Medical students, before commencing their duties as compassionate caregivers, take the Hippocratic oath, promising to always treat the ill to the best of their ability and to make decisions that are in the best interest of their patients.
Law students, before beginning their duties as defenders of the world, take an oath of professionalism, promising to honor and advocate for the community with integrity and cooperation towards others.
Now, let’s talk about scientists, the lab-coat wearing, world-saving breed of professionals, most commonly seen in their natural habitat surrounding long-standing rows of benches usually filled with biological and chemical substances that they use to save lives. Where is their oath?
Scientists are the ones responsible for discovering drugs that could stop us from aging, for creating therapies that could cure cancer or for inventing miniaturized medical devices that could track health of vital organs by being in the blood stream.
Hopefully, you are convinced that scientists have careers that are very important for the workings of a society. So why don’t scientists have an oath?
Let’s take a time tour starting in the 1800’s. Meet, Alfred Nobel - a chemist and the inventor of dynamite, after whom the very famous Nobel Prize is named. Although his intention in developing dynamite was to create something more stable than nitroglycerine, and even though he is not responsible for killing millions around the world, he is still accountable for creating the invention that did. But, it is important to mention here that Nobel did establish the Nobel Foundation, which is funded by the wealth that he accumulated during his lifetime.
Next, meet Shiro Ishii, a microbiologist who had no ethical conscience while unleashing deadly pathogens on thousands of human research subjects under the delusional idea of creating a bacteriological weapons program. I could give you myriad other examples where scientists have conducted unethical research either for their love of science or under the delusion that they were helping mankind.
But, let’s return to current times. In today’s world, with the FDA and NIH closely monitoring participation of human research subjects in clinical trials, being used as a guinea pig against your will is not a concern. But, recently there has been a rise in scientific misconduct. Reporting false made up results is kind of a craze in the scientific community these days. On this list of morally unacceptable things that scientists have done, publishing falsified data might not take the first place crown, but it comes in a close second.
The way the peer-review process works is, a researcher group sends their paper to a journal. First the editor of the journal reviews the paper to see if the research described by the paper matches the journal’s subject matter. With the editor’s recommendation, the paper is then sent out to reviewers. Reviewers are usually scientists who can conduct an unbiased review of the study based on their knowledge of the subject at hand, judging the submitted work based on the novelty of the research, validity of the science presented and several other points.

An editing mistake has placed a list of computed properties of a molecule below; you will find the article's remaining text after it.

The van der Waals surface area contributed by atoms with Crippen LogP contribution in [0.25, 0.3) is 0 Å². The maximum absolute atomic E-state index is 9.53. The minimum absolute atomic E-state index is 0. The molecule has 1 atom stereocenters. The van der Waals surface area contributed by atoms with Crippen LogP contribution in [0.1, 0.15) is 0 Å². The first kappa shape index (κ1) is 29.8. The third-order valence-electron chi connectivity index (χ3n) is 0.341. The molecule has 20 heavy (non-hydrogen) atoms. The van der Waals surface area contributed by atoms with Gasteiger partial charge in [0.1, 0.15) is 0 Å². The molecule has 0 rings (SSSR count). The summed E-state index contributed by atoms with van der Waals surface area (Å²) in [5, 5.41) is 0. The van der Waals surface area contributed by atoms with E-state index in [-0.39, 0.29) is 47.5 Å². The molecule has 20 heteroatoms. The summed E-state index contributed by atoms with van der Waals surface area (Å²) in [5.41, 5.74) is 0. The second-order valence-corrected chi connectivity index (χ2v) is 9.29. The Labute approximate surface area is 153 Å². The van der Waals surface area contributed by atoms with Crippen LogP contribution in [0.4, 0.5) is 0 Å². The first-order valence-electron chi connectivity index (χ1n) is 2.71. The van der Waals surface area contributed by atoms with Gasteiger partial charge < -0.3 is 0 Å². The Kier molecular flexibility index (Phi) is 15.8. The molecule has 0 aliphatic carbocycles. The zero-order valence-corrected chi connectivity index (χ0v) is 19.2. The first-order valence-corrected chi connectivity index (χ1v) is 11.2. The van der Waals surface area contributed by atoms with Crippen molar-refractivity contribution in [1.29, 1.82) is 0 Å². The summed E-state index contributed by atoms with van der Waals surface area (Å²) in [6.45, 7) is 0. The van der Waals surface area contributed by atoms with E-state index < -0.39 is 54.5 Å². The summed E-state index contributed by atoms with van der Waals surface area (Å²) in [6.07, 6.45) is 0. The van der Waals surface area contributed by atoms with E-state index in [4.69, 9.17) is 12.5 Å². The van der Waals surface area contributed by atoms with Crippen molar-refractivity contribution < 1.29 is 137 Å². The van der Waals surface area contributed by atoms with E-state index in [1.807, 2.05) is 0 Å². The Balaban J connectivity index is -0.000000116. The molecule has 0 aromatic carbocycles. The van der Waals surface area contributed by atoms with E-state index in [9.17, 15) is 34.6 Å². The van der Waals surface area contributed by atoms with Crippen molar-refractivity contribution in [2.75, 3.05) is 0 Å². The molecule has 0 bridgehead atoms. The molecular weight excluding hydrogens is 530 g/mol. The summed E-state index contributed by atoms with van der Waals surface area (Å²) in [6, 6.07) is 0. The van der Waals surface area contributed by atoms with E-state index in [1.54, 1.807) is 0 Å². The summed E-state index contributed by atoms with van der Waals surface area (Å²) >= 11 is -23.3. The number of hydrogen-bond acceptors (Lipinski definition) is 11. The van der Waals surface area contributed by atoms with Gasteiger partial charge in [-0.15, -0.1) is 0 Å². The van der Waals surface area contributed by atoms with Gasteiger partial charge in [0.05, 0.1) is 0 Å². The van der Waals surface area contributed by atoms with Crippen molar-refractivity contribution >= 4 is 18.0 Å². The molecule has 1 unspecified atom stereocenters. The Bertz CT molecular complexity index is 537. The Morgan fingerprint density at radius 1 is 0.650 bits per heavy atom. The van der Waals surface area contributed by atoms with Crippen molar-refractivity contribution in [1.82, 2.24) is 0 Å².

Meet Chen-Yuan Chen, a researcher from Taiwan. Recently sixty papers describing his research were retracted by a journal citing “tainted peer-review process” as the reason. Dr. Chen had created multiple fake online profiles to review his own papers. Some of the identities he created belonged to existing scientists and a few were fictional.
Next, meet Haruko Obokata. You might have heard about the controversial STAP stem cells. She was a lead author on two of the Nature publications describing her work on STAP cells. Although the hypothesis that stress conditions might be able to induce pluripotency in cells is a novel one, the paper describing the methodology was filled with errors and no researcher till date has been able to replicate the results to prove the phenomena is real.
Scientific research is a fundamentally unpredictable field. Research (be it in the field of biology, physics or chemistry) is an amalgamation of science and human intellect. Researchers rely on publications to take the work done by their peers and apply it to their own findings. In this era where more and more researchers are losing funding, the fact that a paper was published describing fabricated work is also a concerning problem. It is likely that work was funded by a grant that could have been used to fund a research project with actual potential.
Scientific research is a never-ending cycle of publishing papers and writing grants. With more and more researchers losing funding, the pressure of publishing in high profiled journals is higher than ever, which might be a cause for the rise in scientific misconduct.
In today’s era, reciting the Hippocratic oath might just be a way to keep the essence of a long-standing tradition alive, but I believe it’s more than that. It gives doctors a sense of community, a sense of support that the millions who have chosen this path before you are your companions and mentors, and the millions that will come after you will look up to you as role models. It’s not the intellectual offering but the sense of responsibility for the community that one gets from following a tradition.
Graduates of today are the future grant applicants and principal investigators of tomorrow. Introducing an oath for scientists will socially obligate researchers to put moral obligations before financial gains.